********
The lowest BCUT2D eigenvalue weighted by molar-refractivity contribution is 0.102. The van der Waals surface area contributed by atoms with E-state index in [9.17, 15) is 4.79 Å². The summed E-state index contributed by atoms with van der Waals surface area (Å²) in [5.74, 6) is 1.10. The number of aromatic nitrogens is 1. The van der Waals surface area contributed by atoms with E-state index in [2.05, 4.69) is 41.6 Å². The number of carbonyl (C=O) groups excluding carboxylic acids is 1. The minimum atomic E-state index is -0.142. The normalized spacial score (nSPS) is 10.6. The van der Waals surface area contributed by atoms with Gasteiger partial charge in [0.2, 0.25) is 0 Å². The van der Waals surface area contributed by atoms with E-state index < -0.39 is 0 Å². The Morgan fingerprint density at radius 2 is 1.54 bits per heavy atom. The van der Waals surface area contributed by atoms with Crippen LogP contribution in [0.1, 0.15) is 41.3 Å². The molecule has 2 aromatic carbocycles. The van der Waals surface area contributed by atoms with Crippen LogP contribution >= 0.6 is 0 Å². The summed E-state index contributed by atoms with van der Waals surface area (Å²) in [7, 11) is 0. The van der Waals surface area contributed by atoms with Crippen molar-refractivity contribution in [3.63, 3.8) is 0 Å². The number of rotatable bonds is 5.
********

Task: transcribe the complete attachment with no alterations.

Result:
The lowest BCUT2D eigenvalue weighted by molar-refractivity contribution is 0.102. The van der Waals surface area contributed by atoms with E-state index in [9.17, 15) is 4.79 Å². The summed E-state index contributed by atoms with van der Waals surface area (Å²) in [5.74, 6) is 1.10. The number of aromatic nitrogens is 1. The van der Waals surface area contributed by atoms with E-state index in [2.05, 4.69) is 41.6 Å². The number of carbonyl (C=O) groups excluding carboxylic acids is 1. The minimum atomic E-state index is -0.142. The normalized spacial score (nSPS) is 10.6. The van der Waals surface area contributed by atoms with Gasteiger partial charge in [0.2, 0.25) is 0 Å². The van der Waals surface area contributed by atoms with E-state index < -0.39 is 0 Å². The Morgan fingerprint density at radius 2 is 1.54 bits per heavy atom. The van der Waals surface area contributed by atoms with Crippen LogP contribution in [0.1, 0.15) is 41.3 Å². The molecule has 2 aromatic carbocycles. The van der Waals surface area contributed by atoms with Crippen LogP contribution >= 0.6 is 0 Å². The summed E-state index contributed by atoms with van der Waals surface area (Å²) in [7, 11) is 0. The van der Waals surface area contributed by atoms with Crippen molar-refractivity contribution in [3.63, 3.8) is 0 Å². The number of rotatable bonds is 5.